“Only parts of us will ever touch only parts of others.” Did you ever begin Ulysses? Did you ever finish it? Marilyn Monroe (June 1, 1926–August 5, 1962) did both. She took great pains to be photographed
“My husband and I keep pertinent Peanuts cartoons on desks and bulletin boards as guards against pomposity.” For half a century, Charles M. Schulz (November 26, 1922–February 12, 2000) made an art of emotions
Two grand masters of delight, together. Until the wonderful Lost Cat: A True Story of Love, Desperation, and GPS Technology came out, the great Edward Gorey had the corner on feline art with his timeless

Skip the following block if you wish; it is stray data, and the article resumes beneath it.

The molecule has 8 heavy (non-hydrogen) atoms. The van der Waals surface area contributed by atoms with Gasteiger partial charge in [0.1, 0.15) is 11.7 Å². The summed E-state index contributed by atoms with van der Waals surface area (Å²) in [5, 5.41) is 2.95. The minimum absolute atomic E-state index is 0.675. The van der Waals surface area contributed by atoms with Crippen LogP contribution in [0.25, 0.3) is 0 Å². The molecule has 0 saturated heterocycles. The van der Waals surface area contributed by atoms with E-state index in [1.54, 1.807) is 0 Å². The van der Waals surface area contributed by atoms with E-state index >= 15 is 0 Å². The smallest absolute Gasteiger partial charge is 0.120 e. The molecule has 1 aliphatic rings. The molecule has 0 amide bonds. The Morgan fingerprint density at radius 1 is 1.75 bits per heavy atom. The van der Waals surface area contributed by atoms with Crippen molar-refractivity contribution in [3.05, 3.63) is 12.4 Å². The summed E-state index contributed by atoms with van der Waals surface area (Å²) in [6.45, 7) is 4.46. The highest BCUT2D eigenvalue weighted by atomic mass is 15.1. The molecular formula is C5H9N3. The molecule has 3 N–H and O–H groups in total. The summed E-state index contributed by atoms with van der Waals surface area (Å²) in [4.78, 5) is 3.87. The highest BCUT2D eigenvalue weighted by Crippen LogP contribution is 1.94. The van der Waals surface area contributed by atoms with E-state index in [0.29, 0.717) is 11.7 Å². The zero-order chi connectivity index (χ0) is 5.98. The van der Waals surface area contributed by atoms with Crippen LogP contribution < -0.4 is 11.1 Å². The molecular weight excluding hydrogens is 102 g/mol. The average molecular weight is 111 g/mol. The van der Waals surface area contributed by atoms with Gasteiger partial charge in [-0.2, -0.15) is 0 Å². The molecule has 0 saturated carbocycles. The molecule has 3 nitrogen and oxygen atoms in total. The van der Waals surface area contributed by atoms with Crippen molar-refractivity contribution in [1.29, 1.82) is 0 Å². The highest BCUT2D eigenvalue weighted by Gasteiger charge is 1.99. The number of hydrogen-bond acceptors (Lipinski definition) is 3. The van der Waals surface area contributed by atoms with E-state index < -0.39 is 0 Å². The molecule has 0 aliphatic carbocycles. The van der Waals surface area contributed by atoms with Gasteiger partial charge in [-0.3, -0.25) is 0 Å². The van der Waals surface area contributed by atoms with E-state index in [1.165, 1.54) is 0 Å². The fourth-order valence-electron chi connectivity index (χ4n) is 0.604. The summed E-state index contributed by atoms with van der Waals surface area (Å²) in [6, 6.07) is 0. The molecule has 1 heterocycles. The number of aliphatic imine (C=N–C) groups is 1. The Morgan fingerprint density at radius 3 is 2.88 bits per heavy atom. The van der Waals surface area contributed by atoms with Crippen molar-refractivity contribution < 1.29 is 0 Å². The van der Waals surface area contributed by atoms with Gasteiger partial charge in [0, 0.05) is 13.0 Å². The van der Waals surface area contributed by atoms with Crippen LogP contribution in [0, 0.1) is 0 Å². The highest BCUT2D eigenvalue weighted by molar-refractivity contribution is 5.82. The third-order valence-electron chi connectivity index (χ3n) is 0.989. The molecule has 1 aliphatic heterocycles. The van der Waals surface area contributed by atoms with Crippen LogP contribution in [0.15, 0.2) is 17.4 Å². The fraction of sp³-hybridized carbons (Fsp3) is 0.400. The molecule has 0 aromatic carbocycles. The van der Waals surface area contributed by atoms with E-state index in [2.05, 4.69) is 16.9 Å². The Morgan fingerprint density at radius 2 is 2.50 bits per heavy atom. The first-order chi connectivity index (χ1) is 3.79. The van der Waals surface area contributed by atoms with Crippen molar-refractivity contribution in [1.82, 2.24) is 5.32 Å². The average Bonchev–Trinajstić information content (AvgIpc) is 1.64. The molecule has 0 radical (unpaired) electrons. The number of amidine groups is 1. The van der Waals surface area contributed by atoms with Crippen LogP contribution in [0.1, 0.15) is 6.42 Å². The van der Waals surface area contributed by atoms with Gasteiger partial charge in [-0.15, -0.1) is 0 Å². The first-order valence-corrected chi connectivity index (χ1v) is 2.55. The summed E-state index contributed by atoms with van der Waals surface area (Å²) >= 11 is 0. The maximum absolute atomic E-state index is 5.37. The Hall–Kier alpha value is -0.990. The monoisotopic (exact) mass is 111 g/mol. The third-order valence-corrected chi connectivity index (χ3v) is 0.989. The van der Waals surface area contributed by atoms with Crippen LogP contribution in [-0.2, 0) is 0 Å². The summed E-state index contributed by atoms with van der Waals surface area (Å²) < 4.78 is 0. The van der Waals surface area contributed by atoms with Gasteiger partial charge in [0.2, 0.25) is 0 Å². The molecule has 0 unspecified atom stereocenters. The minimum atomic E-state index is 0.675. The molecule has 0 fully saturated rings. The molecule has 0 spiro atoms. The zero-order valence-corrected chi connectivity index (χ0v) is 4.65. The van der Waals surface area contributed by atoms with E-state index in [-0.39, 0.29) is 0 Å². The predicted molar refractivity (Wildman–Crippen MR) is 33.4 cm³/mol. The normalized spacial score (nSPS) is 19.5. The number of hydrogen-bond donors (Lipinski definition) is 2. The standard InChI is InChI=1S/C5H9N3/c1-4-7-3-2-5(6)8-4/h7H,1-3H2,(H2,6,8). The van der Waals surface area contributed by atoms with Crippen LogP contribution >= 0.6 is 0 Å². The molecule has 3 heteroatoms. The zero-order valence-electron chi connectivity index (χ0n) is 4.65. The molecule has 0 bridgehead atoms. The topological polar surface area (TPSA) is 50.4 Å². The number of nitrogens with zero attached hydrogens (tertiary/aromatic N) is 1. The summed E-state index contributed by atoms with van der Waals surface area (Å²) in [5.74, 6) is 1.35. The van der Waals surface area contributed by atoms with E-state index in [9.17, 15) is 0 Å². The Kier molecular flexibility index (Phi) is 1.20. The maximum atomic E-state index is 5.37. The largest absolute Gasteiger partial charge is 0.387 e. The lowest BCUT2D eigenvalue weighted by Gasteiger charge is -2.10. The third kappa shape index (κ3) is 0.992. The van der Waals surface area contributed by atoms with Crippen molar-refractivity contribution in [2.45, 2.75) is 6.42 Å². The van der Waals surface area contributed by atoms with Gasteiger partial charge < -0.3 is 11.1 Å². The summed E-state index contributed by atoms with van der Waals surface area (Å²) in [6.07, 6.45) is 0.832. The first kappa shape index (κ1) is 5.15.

From James Joyce to Maurice Sendak, by way of weep-worthy jelly and gifted chickens. Food and literature have a long and arduous relationship, from the Artists’ and Writers’ Cookbook to Jane Austen reimagined
“Knowledge sets us free, art sets us free. A great library is freedom.” “If librarians were honest,” Joseph Mills wrote in his delightful poem celebrating libraries, “they would say, No one spends time
Wabi Sabi: An Unusual Children’s Book Based on the Japanese Philosophy of Finding Beauty in Imperfection and Impermanence
What a lost cat has to do with the evolution of the tea ceremony as an existential philosophy. Wabi sabi is a beautiful Japanese concept that has no direct translation in English. Both an aesthetic and
Down the rabbit hole in enchanting reimaginings. On July 4, 1862, English mathematician and logician Charles Dodgson boarded a small boat with a few friends. Among them was a little girl named Alice Liddell.